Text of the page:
Many events prompt a big copywriting project. It may be a website redevelopment, a branding exercise, or even a new product launch. In any case, you suddenly find yourself faced with a mountain of content which needs to be reviewed, refined, and (most likely) re-written.
Thankfully the powers that be have given you a budget to hire an external copywriter to help with the work.
Now from a copywriter’s perspective, big projects are a completely different kettle of fish than a quick-turnaround brochure or web page update. They require far more planning and often a different approach. You really need to understand how a project works, and how your component (the writing) fits in with everything else.
Often, you need to do far more non-writing activities like content audits, schedules, and stakeholder interviews than you’d otherwise allow for.
So from your point of view, when it comes to selecting the copywriter for your big project, make sure you ask them these questions to see if they’re going to be the best fit for your project.
Have you worked on a big copywriting project before?
A copywriter who understands the basics of project management will be easier to manage than one who doesn’t. This includes things like stakeholder engagement, scope changes, and risk management.
Do you have a day rate?
Personally I find it easier to work on a day rate for big projects because you have to be more fluid with the timing of deliverables. Allocating which days you’ll be working makes it easier for the project manager to schedule meetings and allocate tasks.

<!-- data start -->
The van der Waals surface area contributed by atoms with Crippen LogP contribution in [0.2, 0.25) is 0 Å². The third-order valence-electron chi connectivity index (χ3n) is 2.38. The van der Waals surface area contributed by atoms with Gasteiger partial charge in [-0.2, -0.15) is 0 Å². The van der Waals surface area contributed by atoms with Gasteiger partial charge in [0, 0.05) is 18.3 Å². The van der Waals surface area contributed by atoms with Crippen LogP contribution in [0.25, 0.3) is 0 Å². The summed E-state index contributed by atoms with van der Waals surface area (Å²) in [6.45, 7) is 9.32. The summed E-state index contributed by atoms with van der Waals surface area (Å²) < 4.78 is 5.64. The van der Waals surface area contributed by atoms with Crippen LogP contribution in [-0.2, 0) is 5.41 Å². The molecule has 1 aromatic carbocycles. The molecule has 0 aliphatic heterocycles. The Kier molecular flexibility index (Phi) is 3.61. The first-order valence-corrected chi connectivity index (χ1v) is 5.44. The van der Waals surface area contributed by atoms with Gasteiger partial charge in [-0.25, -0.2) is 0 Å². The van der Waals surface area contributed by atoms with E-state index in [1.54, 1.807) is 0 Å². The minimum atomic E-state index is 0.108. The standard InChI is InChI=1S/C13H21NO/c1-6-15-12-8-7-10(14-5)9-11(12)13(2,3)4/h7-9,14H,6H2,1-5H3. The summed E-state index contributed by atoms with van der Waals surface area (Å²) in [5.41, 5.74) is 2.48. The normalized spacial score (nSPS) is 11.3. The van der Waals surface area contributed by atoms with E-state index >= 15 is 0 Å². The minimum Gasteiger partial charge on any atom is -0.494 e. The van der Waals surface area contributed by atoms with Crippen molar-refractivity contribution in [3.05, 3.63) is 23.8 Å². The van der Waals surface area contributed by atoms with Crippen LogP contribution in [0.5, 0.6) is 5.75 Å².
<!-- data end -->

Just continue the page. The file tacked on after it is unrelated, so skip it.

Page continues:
When quoting for big projects I break the project up into a number of core deliverables, each with an estimated amount of days. I then identify key milestones to re-assess if the days are still realistic.
Have you allowed enough time for feedback?
This is an important one. From my experience, the best-planned content project can still be de-railed by rounds and rounds of feedback. Even if you stipulate your hours only cover two rounds of feedback, some organisations simply don’t work like that (no matter what they say). So you have to be flexible and adapt along the way, and that’s why I use milestones to re-assess how much work can be done in the time allocated (see the question above).
What happens if the scope changes and there’s additional work to be done?
Find out if your copywriter has other copywriters who can be called on, or if they have the capacity themselves to take on the additional work.
What’s your availability after the project is scheduled to finish?
Delays are common. Don’t get trapped by having your project run over time and then losing your copywriter because they are already booked immediately after your project finishes.
What’s your experience with big copywriting projects? Have they gone to plan?
Share your thoughts below.
I can help you with the content strategy and copywriting components of your next content project. Send me an email to get in touch.